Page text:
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  • The most famous story about the game of bowls involves Sir Francis Drake (1540-96), the famed English naval commander, who was playing bowls on Plymouth Hoe in the West of England. News came that the Spanish Armada had been sighted. Drake is quoted as saying, 'There is plenty of time to win this game, and to thrash the Spaniards too.’

  • The game is played worldwide by both men and women, and can be played indoors as well as outside.


  • The playing area is known as the green. The game is played up and down strips known as rinks, and there are usually six to each green. They are marked out by tight lines of thin string. Each rink is about 5.5 metres wide. Around the green is a ditch to aid quick drainage, which is filled with pebbles corks.

  • The measurements for the indoor game are the same, and leading players compete winter and summer, indoors and out. Outdoors the grass is cut very short. Indoors it is synthetic surface, but still has a small ditch running around the green.


  • Each game is played with four bowls and a small white ball called the jack. During a game a rubber mat is used to stand on while bowling.


  • The jack is the target and whoever bowls it (chosen by the toss of a coin) there fore chooses how far down the rink it is. The nearest the jack may be to the players’ starting point is 23 metres, and the furthest almost reaching the ditch: 35 metres. As they bowl the players must keep one foot on or above the mat. There are usually 21 ‘ends’ to a game: each player bowls four shots. When all the players have finished their turn the umpire decides which bowls are nearest to the jack. It could be one or more. Whoever wins each and takes control of bowling the jack for the next one.

  • To make the game more full of action for television coverage, a three-set game, as with tennis, can be played which still adds up to 21 ends, but is more exciting because a winner is produced every seven games. If one player takes the first two sets the match is over.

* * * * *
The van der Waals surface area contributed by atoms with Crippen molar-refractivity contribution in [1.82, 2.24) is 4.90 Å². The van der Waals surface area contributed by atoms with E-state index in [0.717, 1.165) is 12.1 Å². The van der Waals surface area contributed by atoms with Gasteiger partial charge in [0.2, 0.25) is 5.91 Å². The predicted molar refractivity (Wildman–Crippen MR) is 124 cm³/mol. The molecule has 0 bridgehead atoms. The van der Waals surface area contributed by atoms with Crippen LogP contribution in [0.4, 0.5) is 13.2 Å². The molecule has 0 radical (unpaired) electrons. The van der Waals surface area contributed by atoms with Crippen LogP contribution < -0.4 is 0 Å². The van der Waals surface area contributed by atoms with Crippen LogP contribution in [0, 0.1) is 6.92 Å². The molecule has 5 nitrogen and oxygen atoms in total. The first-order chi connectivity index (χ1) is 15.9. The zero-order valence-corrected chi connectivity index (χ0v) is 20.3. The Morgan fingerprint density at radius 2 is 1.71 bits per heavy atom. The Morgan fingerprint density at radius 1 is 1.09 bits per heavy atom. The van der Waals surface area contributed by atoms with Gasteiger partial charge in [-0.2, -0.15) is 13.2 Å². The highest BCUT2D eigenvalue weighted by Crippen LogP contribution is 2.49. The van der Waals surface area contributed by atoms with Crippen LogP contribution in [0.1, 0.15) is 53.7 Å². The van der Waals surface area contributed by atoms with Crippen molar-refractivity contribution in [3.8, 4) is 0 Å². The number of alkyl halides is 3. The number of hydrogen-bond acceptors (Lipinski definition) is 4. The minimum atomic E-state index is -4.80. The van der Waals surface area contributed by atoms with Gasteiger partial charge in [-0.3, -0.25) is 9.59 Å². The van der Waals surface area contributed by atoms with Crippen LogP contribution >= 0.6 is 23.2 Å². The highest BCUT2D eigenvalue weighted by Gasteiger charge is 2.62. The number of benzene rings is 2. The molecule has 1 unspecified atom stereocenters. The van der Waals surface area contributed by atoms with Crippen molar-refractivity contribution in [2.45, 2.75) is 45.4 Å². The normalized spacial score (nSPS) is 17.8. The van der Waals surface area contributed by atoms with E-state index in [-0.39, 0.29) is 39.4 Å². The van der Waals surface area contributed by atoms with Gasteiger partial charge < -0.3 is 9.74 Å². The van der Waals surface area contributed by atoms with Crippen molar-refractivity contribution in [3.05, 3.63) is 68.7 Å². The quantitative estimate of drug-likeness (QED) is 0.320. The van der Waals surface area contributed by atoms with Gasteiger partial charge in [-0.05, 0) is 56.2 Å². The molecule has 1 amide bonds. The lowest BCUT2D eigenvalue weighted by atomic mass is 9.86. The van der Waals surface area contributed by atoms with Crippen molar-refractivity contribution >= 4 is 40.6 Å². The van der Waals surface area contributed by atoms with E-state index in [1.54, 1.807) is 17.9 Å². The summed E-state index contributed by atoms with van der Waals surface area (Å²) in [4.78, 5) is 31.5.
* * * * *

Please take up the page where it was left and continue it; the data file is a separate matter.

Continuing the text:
• David Bryant was born in Clevendon in England’s West Country in October 1931, and dominated world bowls until recently. He won six World Outdoor Championships between 1966 and 1988. Famous for playing with a pipe clenched between his teeth, he also won five medals at the Commonwealth games between 1962 and 1978. He is still playing and winning in top level bowls.


  • Bowls always seems to have had royal associations. King Charles II, his brother the Duke of York, and Duke of Buckingham introduced the rules for lawn bowls in 1670. James IV of Scotland had already enjoyed the game a century earlier.

  • Open entry to the Talbot Handicap bowls competition at the Talbot Hotel, Blackpool, became difficult to handle in 1919 – there were 1580 entrants!

  • Equality came early to bowls – in 1906 the London County Council decreed that at least one green in each park should be reserved for women.

  • In 1905, the cricketing legend Dr W. G. Grace was an official at the first national singles championships of the English Bowling Association, which he helped to found.

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